Raleigh Beckett must fight in honor of his dead brother, but he must first overcome his fear of the drift. Mako Mori must fight because she lost everything she knew and loved when she was very little and, had it not been for Stacker Pentecost, she would have had nothing to live for. At the same time, Stacker Pentecost sacrifices himself for the girl he raised from the ashes of war.
We’ve been able to draw fair comparisons between Pacific Rim and a variety of mecha anime without claiming that GDT is plagiarizing. However, nothing is entirely original in today’s world. If one has a broad knowledge of anime they can easily make even more comparisons between the film and anime.
Other Similarities with Anime
There are a variety of anime that can be considered “inspirations” for Pacific Rim. For example, it is common in anime for male characters (sometimes female) to receive blood noses and/or faint when in shock or highly aroused. In Pacific Rim the blood nose issue appears although it is of a result of Penecosts medical issues.
Another small comparison one can draw between Pacific Rim and NGE is the mecha series, RahXephon (2002) by (Wolf’s Rain, Fullmetal Alchemist). Here, Ayato Kamina uses his mecha to fight an alien race known as the Mulians. These enemies are shrouded in mystery for the majority of the anime, although one identifiable feature they have is blue blood. It is probably completely coincidental that the Kaiju in Pacific Rim also have blue blood. The series is often criticized for being an “Evangelion rip off” due to the similar plot set up of Ayato having to protect his home city, and the basic roles each of the characters play. The story, characters or their relationships have little resemblance to Pacific Rim, however.
Despite the hundreds of mecha anime that have been produced in Japan, this article is not meant to downplay the efforts of the creative team. That being said, the comparisons have yet to end. There isn’t any anime compared to Pacific Rim as much as Neon Genesis Evangelion.
Neon Genesis Evangelion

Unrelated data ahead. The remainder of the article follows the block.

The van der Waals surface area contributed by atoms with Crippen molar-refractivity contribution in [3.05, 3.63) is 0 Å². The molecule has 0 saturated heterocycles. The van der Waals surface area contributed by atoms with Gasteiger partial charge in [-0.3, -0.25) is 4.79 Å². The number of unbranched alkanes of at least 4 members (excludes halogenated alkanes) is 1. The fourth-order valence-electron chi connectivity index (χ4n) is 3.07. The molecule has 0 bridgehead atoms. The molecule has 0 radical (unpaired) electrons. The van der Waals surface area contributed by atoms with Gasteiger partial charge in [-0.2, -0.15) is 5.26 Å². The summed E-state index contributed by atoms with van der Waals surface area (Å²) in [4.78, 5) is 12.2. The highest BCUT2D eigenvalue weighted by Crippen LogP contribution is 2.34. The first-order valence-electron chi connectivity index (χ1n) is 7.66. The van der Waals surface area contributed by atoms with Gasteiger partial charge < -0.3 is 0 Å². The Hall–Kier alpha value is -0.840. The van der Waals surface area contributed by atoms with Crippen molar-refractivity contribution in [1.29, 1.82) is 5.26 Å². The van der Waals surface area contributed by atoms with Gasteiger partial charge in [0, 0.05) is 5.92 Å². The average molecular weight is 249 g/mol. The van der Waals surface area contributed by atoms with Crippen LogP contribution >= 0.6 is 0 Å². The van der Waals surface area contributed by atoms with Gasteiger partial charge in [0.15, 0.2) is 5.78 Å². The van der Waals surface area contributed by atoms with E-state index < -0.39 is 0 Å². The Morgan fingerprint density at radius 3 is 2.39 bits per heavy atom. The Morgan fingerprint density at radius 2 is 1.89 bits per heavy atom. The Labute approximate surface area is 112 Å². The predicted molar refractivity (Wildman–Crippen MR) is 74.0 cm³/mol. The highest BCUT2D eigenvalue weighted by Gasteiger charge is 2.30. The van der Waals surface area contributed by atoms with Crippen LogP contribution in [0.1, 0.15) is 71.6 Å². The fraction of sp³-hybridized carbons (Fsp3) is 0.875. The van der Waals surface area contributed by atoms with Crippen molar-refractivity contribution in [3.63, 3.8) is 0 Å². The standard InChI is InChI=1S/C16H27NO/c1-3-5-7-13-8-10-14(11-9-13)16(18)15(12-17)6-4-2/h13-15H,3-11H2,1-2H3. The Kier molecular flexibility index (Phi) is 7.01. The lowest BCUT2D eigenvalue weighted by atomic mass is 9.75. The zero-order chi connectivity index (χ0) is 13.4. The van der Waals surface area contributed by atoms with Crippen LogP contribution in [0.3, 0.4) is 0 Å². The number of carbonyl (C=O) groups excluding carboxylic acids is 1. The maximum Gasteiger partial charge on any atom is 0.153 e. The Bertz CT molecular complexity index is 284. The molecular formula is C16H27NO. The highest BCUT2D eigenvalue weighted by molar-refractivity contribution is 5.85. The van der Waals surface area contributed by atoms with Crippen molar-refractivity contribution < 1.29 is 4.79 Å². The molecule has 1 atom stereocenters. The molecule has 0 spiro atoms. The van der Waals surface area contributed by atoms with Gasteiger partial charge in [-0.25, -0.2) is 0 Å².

Hideako Anno’s 1995 anime, Neon Genesis Evangelion (NGE) is about a young teenage boy named Shinji Ikari that is recruited by an organization named NERV to control a giant cyborg called an Evangelion [Eva] to fight monstrous beings called Angels. Evangelion takes place in a post-apocalyptic world that unites mankind against a common, alien enemy.
The common features between NGE and Pacific Rim are few and far between. The pilots protect their island from monsters, but this is something that is covered in a large number of mecha anime that both came before and after NGE so it is hardly something unique to that title. For example, Hideaki Anno also worked on the Gunbuster OVAs (1988) which involve a bunch of female mecha pilots that protect their planet from invading insectoid organisms. Kishin Corps (1993), Ariel (1989) and Voltes V (1977), amongst many others, also involved protection from an alien invasion. Very close to Pacific Rim, the television series Blocker Corps (1976) actually involved an army of people and monsters rising from the sea to attack Japan! Examples of titles that came after NGE that utilize this plot setup include Fafner (2004) and Rahxephon (2002). The rainbow synchronization computer and the idea of “synchronizing” with your pilot is only explored in episode 9 of NGE “Both of You, Dance Like You Want to Win” (Shunkan, kokoro, kasanete).
Fanatics have even gone so far as to note that Mako’s haircut was taken from Rei Ayanami from NGE. Besides the short length of her hair this seems coincidental. A stronger comparison in terms of appearance would be between Mako and Knives Chau from Scott Pilgrim Versus the World. If anything, at least Knives has the strip of blue hair.